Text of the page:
Just curious if the traction is sort of balanced across, I guess, conventional conductive carbons and carbon nanotubes or is it skewed toward one or the other? And then just other than your global footprint, your presumable world-class manufacturing and quality control, and all that. I'm just wondering if there's any asks or needs from these customers that aren't currently sort of part of your portfolio or solutions that you -- that they're asking for that may take some innovation or other investment to address those needs?

Sean Keohane -- President and Chief Executive Officer

Yep. Chris, thanks for the question. So certainly, very pleased with our performance in battery materials, and I think we're executing very, very well against the growth strategy, and we're putting the investment behind this as we called out in our remarks here to win as the auto industry transitions. So we're really pleased with the execution here.

The results and our expectation for the full year are running ahead of where we sort of called out on Investor Day. So early on here, we're running a little bit ahead as key customer wins continue to build momentum here. I mean our belief is that the use of conductive carbon additive blends. So this would be blends of conductive carbon black and carbon nanotubes is the direction the industry is moving in.

And you might recall last quarter, we talked about a top 5 battery manufacturer that has adopted one of our blends. And we think that portfolio is unique among conductive carbon additive producers, and we still see that building momentum here because the optimal battery chemistry really needs both long-range and short-range conductivity. And the blend of conductive carbons and CNTs is the best way to get that. So continued traction on that front, I think, which is great.

That's sort of core to our strategy. One of the reasons why we bought the CNT business in China, and I think that's playing out well. As we look forward here, of course, market expectations are for a pretty significant CAGR out through the balance of this decade, 25% to 30% compound annual growth rate in demand. We're certainly continuing to expect to outperform that.

And so the 50-plus percent number that we talked about at Investor Day remains our target. I think customers right now are very focused on building out regional supply chains. Most of the industry is still very Asia Pacific focus, with China playing a key role there at about 50% of the market. But there are plants that are coming on stream in Europe and under construction and coming on in the U.S., and so that will build over time.

And having weak supply, I think, will be a critical part of the value proposition for customers. And I think on this front, we're very well-positioned with our global footprint here. So we'll be investing alongside that requirement to support our customers. So feeling really good about where things are footprint here.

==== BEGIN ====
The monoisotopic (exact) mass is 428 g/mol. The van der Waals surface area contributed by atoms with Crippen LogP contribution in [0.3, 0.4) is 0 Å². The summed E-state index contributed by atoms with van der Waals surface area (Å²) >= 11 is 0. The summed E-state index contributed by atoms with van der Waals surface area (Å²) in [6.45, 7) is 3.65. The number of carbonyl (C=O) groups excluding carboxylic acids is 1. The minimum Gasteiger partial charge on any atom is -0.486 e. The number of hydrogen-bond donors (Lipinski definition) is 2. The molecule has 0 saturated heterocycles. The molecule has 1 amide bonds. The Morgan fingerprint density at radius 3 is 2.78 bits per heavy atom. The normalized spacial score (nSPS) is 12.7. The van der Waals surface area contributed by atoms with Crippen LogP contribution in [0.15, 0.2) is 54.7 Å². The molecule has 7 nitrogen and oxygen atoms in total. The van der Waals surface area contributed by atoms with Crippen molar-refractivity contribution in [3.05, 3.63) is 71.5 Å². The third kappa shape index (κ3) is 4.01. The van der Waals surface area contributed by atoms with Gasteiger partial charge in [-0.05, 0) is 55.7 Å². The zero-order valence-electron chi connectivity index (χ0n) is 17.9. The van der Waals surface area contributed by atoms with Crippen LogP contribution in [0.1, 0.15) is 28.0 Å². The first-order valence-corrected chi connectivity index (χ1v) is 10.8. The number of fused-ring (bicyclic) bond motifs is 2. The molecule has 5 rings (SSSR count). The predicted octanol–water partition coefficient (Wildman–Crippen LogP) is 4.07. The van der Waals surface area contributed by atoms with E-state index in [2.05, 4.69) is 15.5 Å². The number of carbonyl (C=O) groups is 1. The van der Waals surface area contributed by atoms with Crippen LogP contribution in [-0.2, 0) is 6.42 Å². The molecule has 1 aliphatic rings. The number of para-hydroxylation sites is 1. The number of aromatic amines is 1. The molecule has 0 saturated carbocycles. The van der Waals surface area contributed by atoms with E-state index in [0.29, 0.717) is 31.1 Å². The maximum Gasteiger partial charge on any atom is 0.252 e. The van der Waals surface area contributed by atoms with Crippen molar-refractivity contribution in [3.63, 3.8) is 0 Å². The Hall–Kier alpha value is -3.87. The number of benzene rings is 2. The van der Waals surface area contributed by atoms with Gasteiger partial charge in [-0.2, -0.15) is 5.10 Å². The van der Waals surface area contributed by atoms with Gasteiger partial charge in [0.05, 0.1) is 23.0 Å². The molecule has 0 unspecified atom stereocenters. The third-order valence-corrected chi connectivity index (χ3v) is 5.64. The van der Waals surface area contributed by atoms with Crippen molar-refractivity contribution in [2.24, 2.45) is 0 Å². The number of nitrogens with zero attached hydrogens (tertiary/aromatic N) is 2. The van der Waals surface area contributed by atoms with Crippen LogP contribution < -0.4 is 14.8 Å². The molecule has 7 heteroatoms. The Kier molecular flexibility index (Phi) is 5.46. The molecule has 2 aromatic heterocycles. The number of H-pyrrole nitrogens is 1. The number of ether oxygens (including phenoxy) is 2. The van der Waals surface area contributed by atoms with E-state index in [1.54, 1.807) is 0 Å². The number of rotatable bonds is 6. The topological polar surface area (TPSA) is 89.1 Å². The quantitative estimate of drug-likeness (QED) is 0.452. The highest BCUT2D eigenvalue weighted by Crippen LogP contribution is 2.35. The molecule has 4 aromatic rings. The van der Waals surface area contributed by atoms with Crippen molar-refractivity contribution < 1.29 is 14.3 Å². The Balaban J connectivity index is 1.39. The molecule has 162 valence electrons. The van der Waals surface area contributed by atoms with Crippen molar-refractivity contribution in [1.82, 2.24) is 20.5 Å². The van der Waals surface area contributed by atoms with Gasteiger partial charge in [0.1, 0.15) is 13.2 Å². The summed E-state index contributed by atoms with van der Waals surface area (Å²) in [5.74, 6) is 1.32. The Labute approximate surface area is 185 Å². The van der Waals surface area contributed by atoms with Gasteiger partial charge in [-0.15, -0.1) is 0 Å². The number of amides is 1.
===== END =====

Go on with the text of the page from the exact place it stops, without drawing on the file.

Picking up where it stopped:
So we'll be investing alongside that requirement to support our customers. So feeling really good about where things are, Chris. And I think a real transformational opportunity for the automotive industry, but certainly a transformational one for Cabot as well, and we intend to invest to win on this one.

Chris Kapsch -- Loop Capital Markets -- Analyst

I appreciate the color. And I have one quick follow-up on the conversation around the supply agreements in the reinforcement materials business. So I understand you don't want to talk about the magnitude of the price increases in the next couple of years. But could you just talk about the magnitude of the price increase for calendar '23 vis-a-vis the increment that you got for calendar '22.

I'm just asking because we're coming into '22, back in middle of '21, there wasn't, obviously, this crisis in the Ukraine and the things -- there wasn't as an acute sort of concern about security of supply. So just wondering if that translated into a bigger increment? And the deals that you have in place already, do those -- I'm assuming those are global tire players, but do they skew toward Europe vis-a-vis North America? Any color there, I appreciate it. Thanks.

Sean Keohane -- President and Chief Executive Officer

Sure. So in terms of the agreements we have reached so far, they are a mix of global tire customers and regional customers and they are a mix of one-year and two-year agreements. And as I commented earlier on, certainly, the one-year agreements have price increases embedded in them. And in the two-year as well price increases in both years.

And I think this reflects the outlook in terms of growth for the tire industry and the supply dynamics and also the preference for regional supply. And that certainly, as you commented on, Chris, is more acute this year, given the dynamic related to Russia. But the market even prior to that was structurally set up for this, and it's only become even more pronounced here given the Russia, Ukraine situation. So the market remains very tight and customers are really putting a premium on supply security and supply reliability.

And Cabot has definitely distinguished itself on that front over the last several years. And I think you're seeing that show through here. With respect to commentary on magnitude. Obviously, I can't comment on that as we're still in the middle of negotiations.